A prospective randomized double-blind trial of bolus urokinase in the treatment of established Hickman catheter sepsis in children

Department of Medicine, Memorial Sloan-Kettering Cancer Center, New York, New York, United States
Journal of Pediatric Surgery (Impact Factor: 1.39). 07/1994; 29(6):742-5. DOI: 10.1016/0022-3468(94)90359-X
Source: PubMed


The incidence of Hickman catheter sepsis is 10% to 40%, with resultant catheter loss in one third of infections. Urokinase causes dissolution of colonized intracatheter fibrin thrombi and may improve salvage.
To evaluate the efficacy of 12-hour-interval slow-push urokinase infusion in addition to standard antibiotic therapy in the treatment of catheter sepsis in a pediatric oncology population.
A two-arm randomized double-blind trial was undertaken, with catheter salvage rate as the end point. Patients with Hickman catheter sepsis were randomized after culture data confirmed the diagnosis. The study drug was administered by a slow intravenous push and given at 12-hour intervals for a total of four doses. The catheters were aspirated after 1 hour.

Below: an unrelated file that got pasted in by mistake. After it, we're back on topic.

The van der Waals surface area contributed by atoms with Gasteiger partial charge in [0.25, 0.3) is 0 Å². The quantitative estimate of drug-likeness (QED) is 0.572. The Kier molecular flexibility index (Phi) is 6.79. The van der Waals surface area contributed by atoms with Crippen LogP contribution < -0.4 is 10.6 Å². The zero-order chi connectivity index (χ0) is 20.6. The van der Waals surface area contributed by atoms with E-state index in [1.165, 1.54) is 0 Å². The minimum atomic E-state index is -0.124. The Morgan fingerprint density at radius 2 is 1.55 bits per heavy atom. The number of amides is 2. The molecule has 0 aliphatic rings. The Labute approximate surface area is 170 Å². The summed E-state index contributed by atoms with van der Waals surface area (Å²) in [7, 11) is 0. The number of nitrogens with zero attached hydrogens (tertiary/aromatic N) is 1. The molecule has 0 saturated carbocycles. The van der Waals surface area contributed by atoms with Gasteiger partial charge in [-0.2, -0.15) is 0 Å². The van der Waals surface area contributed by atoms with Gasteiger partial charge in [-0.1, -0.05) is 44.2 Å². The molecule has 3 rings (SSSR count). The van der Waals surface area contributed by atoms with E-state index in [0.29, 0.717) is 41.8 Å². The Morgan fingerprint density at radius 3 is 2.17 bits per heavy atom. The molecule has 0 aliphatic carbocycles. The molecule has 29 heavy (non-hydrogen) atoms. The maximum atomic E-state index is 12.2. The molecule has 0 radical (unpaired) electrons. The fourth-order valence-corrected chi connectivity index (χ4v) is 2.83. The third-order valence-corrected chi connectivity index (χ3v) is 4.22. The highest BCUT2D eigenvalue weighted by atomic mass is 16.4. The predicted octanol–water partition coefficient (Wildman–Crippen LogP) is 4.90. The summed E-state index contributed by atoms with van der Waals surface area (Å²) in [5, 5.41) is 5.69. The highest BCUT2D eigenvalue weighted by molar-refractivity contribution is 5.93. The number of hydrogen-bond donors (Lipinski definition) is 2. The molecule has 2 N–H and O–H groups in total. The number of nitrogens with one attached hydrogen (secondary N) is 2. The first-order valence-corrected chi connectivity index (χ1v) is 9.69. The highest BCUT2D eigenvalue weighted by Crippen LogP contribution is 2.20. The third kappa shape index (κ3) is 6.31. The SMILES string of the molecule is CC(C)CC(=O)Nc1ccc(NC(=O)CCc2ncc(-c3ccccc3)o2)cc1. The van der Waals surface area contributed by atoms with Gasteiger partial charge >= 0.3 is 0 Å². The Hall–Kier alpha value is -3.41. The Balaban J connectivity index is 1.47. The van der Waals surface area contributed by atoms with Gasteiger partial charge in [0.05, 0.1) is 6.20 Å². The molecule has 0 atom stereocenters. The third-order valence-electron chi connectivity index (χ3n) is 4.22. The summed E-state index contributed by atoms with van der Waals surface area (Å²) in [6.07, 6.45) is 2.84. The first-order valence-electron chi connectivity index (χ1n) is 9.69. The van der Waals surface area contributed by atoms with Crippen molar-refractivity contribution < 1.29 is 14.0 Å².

The trial was stopped after 41 patients were entered into the study; 18 patients received a placebo, and 23 received the urokinase. In the placebo group, six catheters were lost; in the urokinase group, eight were lost. The rate of bacterial clearance was equivalent for both. After administration of the study drug, each group had three episodes of fever and chills; two of these resulted in hypotension (one in each group). The authors conclude that slow-push urokinase infusion during established Hickman catheter sepsis does not result in improved catheter salvage or bacterial clearance. Slow intravenous push infusions in this setting may provoke hemodynamic instability even after initiation of antibiotics.

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